Endangered whooping crane shot down in South Dakota

Endangered whooping crane shot down in South Dakota
The majestic Whooping crane.Photo: Klaus Nigge.

An endangered whooping crane returning to Wood Buffalo National Park (WBNP) after over-wintering at the Aransas National Wildlife Refuge in Texas was shot and killed on April 20 in South Dakota.

The Whooping Crane Conservation Association is offering a $10,000 reward for information leading to the conviction of the person who shot the bird. The U.S. Fish & Wildlife Service also offered a reward.

The crane, one of only approximately 300 that migrate between WBNP and Aransas, was killed southwest of Miller, South Dakota. According to the U.S. Fish & Wildlife Service, the bird was traveling with two other cranes. The crane was shot with a high-powered rifle.

According to Chester McConnell, trustee emeritus at the Whooping Crane Conservation Association, it’s rare for a crane to be shot because of their wariness towards humans, but when it does happen, it’s usually as a result of maliciousness.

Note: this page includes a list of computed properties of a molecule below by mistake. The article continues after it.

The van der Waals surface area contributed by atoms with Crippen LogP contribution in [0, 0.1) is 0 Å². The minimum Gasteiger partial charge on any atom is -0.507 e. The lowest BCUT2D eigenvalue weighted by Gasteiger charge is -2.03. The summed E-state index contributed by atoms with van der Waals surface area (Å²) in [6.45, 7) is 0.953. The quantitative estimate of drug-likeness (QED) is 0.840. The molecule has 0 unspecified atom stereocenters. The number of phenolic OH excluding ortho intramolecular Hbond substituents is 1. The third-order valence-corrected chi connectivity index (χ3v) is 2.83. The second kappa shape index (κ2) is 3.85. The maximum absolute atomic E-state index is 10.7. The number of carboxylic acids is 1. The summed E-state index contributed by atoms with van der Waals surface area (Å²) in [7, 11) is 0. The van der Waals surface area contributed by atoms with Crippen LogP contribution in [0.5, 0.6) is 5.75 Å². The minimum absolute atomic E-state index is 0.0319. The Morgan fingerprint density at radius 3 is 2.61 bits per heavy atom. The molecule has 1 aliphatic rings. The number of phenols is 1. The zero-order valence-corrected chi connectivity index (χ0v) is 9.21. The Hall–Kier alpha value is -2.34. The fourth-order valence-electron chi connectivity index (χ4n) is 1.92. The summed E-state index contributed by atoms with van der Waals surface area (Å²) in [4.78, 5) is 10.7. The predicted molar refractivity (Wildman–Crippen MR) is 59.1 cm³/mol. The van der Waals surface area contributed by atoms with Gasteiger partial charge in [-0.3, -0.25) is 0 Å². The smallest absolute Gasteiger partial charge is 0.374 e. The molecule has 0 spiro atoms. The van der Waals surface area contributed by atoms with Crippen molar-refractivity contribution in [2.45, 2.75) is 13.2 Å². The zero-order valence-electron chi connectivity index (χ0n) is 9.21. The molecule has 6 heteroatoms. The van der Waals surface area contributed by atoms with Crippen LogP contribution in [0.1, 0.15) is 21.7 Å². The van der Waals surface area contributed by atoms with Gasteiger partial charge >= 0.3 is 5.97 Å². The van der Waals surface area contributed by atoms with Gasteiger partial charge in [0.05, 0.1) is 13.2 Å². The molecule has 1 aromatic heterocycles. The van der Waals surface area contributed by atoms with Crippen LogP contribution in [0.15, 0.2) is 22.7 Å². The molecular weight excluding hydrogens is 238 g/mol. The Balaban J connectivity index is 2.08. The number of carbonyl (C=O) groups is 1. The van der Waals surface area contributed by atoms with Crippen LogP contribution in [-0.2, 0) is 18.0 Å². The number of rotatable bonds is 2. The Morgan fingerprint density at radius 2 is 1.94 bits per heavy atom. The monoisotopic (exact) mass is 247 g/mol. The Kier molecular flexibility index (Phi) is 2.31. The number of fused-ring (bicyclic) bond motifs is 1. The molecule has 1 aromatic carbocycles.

All of the cranes that over-winter at Aransas have now left the refuge and are heading back to WBNP. Rhona Kindopp, an ecosystem scientist there, said 35 whooping cranes are tagged and outfitted with GPS telemetry units. The first of those have now returned to WBNP. She noted the bird shot in South Dakota was not outfitted with a telemetry unit.

The flock of whooping cranes  is spread out between WBNP and Aransas as the birds wing their way northward. Kindopp said nine GPS-tagged birds are in Saskatchewan, including four juveniles tagged in summer 2011 and five adult birds.

“Judging by the number of marked birds just south of Saskatchewan, this week coming should be busy in that province,” Kindopp said.

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